The political upheavals in Burkina Faso and Burundi have recently drawn international attention to the issue of term limits, but African leaders’ assaults on constitutional tenure restrictions have been under way for some time, notes Adrienne Lebas, an associate professor of government at American University’s School of Public Affairs, and the author of From Protest to Parties: Party-Building and Democratization in Africa (Oxford University Press, 2011). Between 2000 and 2015, fifteen African leaders attempted to stay in power by removing term limit provisions from constitutions. The majority of these attempts were successful, but the tide may now be turning against “third-termism,” she writes for Current History:
Term limits are strongly supported by African voters. According to public opinion data collected by Afrobarometer in 34 African countries between 2011 and 2013, roughly 75 percent of respondents believed that presidents should be restricted to two terms in office. Support for term limits tops 80 percent in 13 of these countries. Levels of support are high even in countries where presidents have repealed term limits and won reelection to third terms in office, such as Uganda, Togo, and Guinea.
Countries that have fallen prey to thirdtermism can be divided into two categories: nondemocracies in which executive power remains unchecked, and flawed democracies where some space for opposition exists:
- Many of the countries in the first category that removed term limits are those in which presidents have been in power for decades. For instance, a 2008 parliamentary bill in Cameroon removed presidential term limits from the constitution, enabling President Paul Biya, then 75 years old, to extend his stay in office, which had already lasted 25 years. Riots triggered by the change were violently repressed.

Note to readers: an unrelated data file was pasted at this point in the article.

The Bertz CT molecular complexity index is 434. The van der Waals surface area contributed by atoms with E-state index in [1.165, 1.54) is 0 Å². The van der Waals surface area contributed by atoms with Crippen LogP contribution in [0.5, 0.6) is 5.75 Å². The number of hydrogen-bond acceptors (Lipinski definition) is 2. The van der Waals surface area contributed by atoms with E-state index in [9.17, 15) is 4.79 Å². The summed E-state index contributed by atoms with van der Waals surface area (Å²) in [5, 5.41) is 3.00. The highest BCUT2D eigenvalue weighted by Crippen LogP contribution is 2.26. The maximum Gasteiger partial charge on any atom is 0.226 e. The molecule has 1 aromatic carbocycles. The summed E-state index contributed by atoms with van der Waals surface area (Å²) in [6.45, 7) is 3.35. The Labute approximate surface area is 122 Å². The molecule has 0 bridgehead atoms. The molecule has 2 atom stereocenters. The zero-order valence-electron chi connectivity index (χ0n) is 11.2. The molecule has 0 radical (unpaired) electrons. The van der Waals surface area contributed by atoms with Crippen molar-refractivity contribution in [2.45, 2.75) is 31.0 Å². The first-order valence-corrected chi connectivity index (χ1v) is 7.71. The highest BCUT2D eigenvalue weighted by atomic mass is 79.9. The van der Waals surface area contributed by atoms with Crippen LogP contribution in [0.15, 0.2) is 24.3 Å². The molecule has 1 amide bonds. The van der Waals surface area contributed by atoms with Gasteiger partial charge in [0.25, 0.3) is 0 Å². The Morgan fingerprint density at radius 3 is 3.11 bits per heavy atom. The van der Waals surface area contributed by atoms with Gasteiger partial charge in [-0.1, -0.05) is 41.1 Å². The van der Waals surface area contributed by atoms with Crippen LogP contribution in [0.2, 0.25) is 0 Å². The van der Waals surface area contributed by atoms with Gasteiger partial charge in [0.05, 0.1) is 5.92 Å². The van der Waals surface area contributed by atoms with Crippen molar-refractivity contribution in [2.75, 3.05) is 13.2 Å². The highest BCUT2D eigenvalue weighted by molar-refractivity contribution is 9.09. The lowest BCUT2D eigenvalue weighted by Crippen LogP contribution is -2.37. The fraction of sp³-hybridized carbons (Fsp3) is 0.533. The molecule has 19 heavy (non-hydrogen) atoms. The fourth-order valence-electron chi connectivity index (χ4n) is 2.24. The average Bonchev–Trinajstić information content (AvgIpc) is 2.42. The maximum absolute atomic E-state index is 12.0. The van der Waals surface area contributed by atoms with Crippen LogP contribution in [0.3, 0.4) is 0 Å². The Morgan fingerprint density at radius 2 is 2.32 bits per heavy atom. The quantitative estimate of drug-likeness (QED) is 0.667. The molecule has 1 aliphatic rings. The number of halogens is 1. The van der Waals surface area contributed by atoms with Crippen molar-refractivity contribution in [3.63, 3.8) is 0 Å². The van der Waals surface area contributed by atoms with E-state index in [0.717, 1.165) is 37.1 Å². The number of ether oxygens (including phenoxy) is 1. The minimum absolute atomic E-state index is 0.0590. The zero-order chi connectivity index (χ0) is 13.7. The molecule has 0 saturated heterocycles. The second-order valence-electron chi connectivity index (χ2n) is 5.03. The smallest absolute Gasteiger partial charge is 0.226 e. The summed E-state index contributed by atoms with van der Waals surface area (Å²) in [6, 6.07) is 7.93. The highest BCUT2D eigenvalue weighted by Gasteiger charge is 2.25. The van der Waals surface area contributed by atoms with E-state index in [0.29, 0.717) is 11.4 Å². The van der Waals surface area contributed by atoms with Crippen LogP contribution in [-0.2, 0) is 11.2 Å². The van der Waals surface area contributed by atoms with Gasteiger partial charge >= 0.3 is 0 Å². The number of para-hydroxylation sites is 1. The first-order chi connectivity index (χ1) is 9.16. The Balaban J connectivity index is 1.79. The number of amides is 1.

- There is a second set of countries where bids by presidents to extend their time in office have failed. In these nations, authoritarian control is weaker and there is a better infrastructure and more space for popular protest. For instance, in 2012, Senegal’s President Abdoulaye Wade sought to extend his eligibility beyond the constitutional two-term limit. Protesters seized control of portions of the capital, Dakar, and confrontations with riot police turned violent. …. In Malawi and Zambia, erstwhile reformists were similarly defeated in their attempts to extend their tenures in office.
Grassroots organizational capital remains more important than social media, notes LeBas, observing that foreign media played up the social media dimension of Burkina Faso’s “Revolution 2.0”:
In reality, social media played little to no role in organizing the protests. Instead, the country’s trade unions and Balai Citoyen, an urban protest movement formed by two popular musicians, were largely responsible for mobilizing the hundreds of thousands who joined the street protests in both 2014 and 2015. As Adam Branch and Zachariah Mampilly point out in their recent book Africa Uprising, a similar alliance of labor unions and grassroots organizations has been responsible for large-scale protests in a number of other African countries. As in Burkina Faso, popular musicians and artists played a prominent role in the January 2012 Occupy Nigeria protests, reaching segments of the urban poor that trade unions and formal political organizations could not touch. Even in far more repressive Ethiopia, informal organizational networks, person-to-person recruitment, and popular songs brought urban youth into the streets for large-scale protests in Addis Ababa in 2005.